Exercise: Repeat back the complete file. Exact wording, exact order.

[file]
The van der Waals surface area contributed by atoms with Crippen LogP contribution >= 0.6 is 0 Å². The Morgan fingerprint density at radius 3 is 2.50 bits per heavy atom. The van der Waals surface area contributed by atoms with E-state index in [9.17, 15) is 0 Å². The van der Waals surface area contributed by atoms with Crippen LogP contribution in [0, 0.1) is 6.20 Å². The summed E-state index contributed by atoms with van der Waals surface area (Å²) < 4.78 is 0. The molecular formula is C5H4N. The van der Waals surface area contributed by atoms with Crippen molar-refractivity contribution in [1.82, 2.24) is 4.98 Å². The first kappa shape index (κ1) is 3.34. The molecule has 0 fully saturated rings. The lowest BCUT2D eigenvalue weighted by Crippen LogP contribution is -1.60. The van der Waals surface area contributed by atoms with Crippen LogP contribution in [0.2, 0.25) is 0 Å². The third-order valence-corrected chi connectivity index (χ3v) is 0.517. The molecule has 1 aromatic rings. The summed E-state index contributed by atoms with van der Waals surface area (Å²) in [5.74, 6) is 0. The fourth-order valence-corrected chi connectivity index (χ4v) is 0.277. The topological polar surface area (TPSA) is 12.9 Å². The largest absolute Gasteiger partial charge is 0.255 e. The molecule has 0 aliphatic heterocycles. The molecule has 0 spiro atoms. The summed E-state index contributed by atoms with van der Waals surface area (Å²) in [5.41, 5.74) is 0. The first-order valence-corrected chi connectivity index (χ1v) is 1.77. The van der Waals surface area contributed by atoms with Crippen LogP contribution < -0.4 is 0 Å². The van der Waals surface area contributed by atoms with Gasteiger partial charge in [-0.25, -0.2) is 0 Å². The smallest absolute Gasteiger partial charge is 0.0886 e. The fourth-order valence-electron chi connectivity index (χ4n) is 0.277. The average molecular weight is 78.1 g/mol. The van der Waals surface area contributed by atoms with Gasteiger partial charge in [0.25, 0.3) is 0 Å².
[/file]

The van der Waals surface area contributed by atoms with Crippen LogP contribution >= 0.6 is 0 Å². The Morgan fingerprint density at radius 3 is 2.50 bits per heavy atom. The van der Waals surface area contributed by atoms with E-state index in [9.17, 15) is 0 Å². The van der Waals surface area contributed by atoms with Crippen LogP contribution in [0, 0.1) is 6.20 Å². The summed E-state index contributed by atoms with van der Waals surface area (Å²) < 4.78 is 0. The molecular formula is C5H4N. The van der Waals surface area contributed by atoms with Crippen molar-refractivity contribution in [1.82, 2.24) is 4.98 Å². The first kappa shape index (κ1) is 3.34. The molecule has 0 fully saturated rings. The lowest BCUT2D eigenvalue weighted by Crippen LogP contribution is -1.60. The van der Waals surface area contributed by atoms with Crippen LogP contribution in [0.2, 0.25) is 0 Å². The third-order valence-corrected chi connectivity index (χ3v) is 0.517. The molecule has 1 aromatic rings. The summed E-state index contributed by atoms with van der Waals surface area (Å²) in [5.74, 6) is 0. The fourth-order valence-corrected chi connectivity index (χ4v) is 0.277. The topological polar surface area (TPSA) is 12.9 Å². The largest absolute Gasteiger partial charge is 0.255 e. The molecule has 0 aliphatic heterocycles. The molecule has 0 spiro atoms. The summed E-state index contributed by atoms with van der Waals surface area (Å²) in [5.41, 5.74) is 0. The first-order valence-corrected chi connectivity index (χ1v) is 1.77. The van der Waals surface area contributed by atoms with Crippen LogP contribution < -0.4 is 0 Å². The van der Waals surface area contributed by atoms with Gasteiger partial charge in [-0.25, -0.2) is 0 Å². The smallest absolute Gasteiger partial charge is 0.0886 e. The fourth-order valence-electron chi connectivity index (χ4n) is 0.277. The average molecular weight is 78.1 g/mol. The van der Waals surface area contributed by atoms with Gasteiger partial charge in [0.25, 0.3) is 0 Å².